Report: Qaddafi's Son Arrives in Niger
A convoy carrying ousted Libyan leader Muammar Qaddafi's son, al-Saadi, has crossed into neighboring Niger, a spokesman for Niger's government said Sunday.
Niger's Justice Minister Amadou Morou told The Associated Press that al-Saadi Qaddafi entered Niger in a convoy with nine other people. He said the vehicles were traveling south toward the outpost of Agadez, where other fleeing Libyan loyalists are believed to be holed up in a hotel.
"I wish to announce that one of Qaddafi's sons — al-Saadi Qaddafi — was intercepted in the north of Niger by a patrol of the Nigerien military," Morou was quoted by AP as having told reporters.
Morou emphasized al-Saadi "has no status at all" in Niger, indicating that he has not been granted refugee status.
Last week it was reported that a large convoy of 200-250 Libyan armored vehicles crossed into Niger.
The convoy reportedly included officers from Libya's southern army battalions and pro-Qaddafi Tuareg fighters, and is thought to have crossed from Libya into Algeria before entering Niger.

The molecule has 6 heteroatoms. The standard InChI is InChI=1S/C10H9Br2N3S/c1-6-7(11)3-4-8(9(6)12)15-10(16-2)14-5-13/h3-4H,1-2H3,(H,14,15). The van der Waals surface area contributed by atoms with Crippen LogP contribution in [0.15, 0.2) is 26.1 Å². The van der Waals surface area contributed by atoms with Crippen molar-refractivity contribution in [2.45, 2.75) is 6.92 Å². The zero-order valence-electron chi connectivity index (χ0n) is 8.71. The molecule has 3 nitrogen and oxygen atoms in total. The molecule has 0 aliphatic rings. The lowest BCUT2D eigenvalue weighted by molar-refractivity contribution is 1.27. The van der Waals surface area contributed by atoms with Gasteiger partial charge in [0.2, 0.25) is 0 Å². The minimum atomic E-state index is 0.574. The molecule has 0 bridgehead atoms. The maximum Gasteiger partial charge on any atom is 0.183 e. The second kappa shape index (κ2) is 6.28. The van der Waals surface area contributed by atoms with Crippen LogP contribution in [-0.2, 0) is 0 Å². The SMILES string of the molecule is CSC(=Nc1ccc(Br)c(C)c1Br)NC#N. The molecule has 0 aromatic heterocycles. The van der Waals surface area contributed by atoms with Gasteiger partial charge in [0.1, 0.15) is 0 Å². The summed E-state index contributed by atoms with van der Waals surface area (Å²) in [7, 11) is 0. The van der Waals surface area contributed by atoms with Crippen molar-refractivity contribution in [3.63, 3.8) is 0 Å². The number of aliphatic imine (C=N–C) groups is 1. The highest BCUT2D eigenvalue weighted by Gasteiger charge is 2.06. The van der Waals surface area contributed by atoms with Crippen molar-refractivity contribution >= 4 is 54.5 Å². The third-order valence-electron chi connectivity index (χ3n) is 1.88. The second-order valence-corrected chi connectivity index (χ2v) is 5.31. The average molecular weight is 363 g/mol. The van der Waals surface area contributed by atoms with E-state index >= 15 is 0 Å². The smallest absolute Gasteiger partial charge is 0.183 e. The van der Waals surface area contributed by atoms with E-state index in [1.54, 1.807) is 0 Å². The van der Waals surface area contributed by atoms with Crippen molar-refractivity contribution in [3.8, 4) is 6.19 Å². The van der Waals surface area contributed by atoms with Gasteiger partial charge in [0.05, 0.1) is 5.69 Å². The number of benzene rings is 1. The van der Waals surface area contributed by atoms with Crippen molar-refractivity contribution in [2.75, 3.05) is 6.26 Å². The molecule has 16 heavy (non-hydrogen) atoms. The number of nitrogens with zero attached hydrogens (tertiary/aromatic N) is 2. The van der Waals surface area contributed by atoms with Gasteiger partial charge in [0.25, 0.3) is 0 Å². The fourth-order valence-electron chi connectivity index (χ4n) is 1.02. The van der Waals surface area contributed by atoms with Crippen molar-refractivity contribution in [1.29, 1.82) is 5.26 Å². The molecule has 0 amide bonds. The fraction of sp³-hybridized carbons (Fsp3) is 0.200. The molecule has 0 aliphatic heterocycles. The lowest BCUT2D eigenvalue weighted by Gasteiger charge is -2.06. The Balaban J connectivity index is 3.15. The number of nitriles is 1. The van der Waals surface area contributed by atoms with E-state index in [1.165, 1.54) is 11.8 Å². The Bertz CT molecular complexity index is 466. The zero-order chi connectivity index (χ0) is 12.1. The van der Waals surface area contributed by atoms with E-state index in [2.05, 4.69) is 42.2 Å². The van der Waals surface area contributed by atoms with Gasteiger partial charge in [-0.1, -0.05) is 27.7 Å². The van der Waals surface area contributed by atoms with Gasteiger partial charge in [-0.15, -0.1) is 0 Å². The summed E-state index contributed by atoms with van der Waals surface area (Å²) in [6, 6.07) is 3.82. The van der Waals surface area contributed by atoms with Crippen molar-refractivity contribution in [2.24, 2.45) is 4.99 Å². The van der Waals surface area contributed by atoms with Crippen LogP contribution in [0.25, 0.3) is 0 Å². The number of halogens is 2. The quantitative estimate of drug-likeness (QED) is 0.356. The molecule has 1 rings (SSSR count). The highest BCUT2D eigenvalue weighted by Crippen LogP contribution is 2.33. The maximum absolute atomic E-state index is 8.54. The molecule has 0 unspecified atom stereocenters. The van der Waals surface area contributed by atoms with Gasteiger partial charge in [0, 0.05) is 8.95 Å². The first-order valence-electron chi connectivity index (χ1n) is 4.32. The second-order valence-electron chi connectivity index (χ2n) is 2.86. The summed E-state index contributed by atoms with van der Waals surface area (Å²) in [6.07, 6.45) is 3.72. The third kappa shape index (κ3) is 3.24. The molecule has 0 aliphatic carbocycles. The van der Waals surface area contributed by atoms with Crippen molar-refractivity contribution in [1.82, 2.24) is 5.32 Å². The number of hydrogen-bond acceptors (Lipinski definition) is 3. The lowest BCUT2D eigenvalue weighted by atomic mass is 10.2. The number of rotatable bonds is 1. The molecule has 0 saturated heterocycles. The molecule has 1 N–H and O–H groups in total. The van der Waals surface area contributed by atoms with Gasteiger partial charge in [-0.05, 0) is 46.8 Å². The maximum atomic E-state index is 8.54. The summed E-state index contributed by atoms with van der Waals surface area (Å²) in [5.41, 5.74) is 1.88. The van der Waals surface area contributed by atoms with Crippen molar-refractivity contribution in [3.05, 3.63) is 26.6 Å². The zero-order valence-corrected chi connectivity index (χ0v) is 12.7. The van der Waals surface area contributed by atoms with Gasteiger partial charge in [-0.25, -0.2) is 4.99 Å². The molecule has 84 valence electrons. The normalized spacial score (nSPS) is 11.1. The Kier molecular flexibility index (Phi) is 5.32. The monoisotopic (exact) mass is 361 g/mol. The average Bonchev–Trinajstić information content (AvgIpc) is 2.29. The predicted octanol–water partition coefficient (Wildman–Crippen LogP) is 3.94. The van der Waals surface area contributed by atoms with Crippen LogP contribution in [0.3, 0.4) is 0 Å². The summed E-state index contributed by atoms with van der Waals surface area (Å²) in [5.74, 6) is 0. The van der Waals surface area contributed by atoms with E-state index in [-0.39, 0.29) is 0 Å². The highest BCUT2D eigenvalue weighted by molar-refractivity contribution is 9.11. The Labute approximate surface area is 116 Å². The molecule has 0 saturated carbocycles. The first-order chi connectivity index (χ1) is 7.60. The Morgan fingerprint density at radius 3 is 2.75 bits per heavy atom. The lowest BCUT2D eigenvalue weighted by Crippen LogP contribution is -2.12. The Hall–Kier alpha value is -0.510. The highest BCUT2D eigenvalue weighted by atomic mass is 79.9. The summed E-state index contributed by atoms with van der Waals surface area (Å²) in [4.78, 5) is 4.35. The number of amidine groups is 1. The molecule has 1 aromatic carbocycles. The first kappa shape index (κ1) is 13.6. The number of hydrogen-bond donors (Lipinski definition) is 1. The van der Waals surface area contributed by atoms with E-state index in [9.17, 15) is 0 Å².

Niger has faced increasing scrutiny for allowing members of Qaddafi's regime onto its soil. AP reported that al-Saadi's arrival in the country will likely intensify international pressure on it to cooperate with Libya's new rulers.
Al-Saadi was previously reported to have been negotiating his own surrender with the Libyan rebels. He was quoted as having said that "the most important is to stop the bloodshed."
Meanwhile on Sunday, anti-Qaddafi forces in Tripoli captured the former head of the regime's external intelligence service, a spokesman for Tripoli's military council told AP.
Revolutionary forces also battled their way back into Bani Walid on Sunday, AP reported, seizing control of the northern half of the town and fighting Qaddafi's supporters.
The fighting came after a week of efforts to negotiate a peaceful surrender of Bani Walid had failed. The rebel fighters launched a two-pronged assault on the town, but Qaddafi’s supporters have put up fierce resistance and forced former rebels to retreat Saturday amid a barrage of rocket and mortar fire.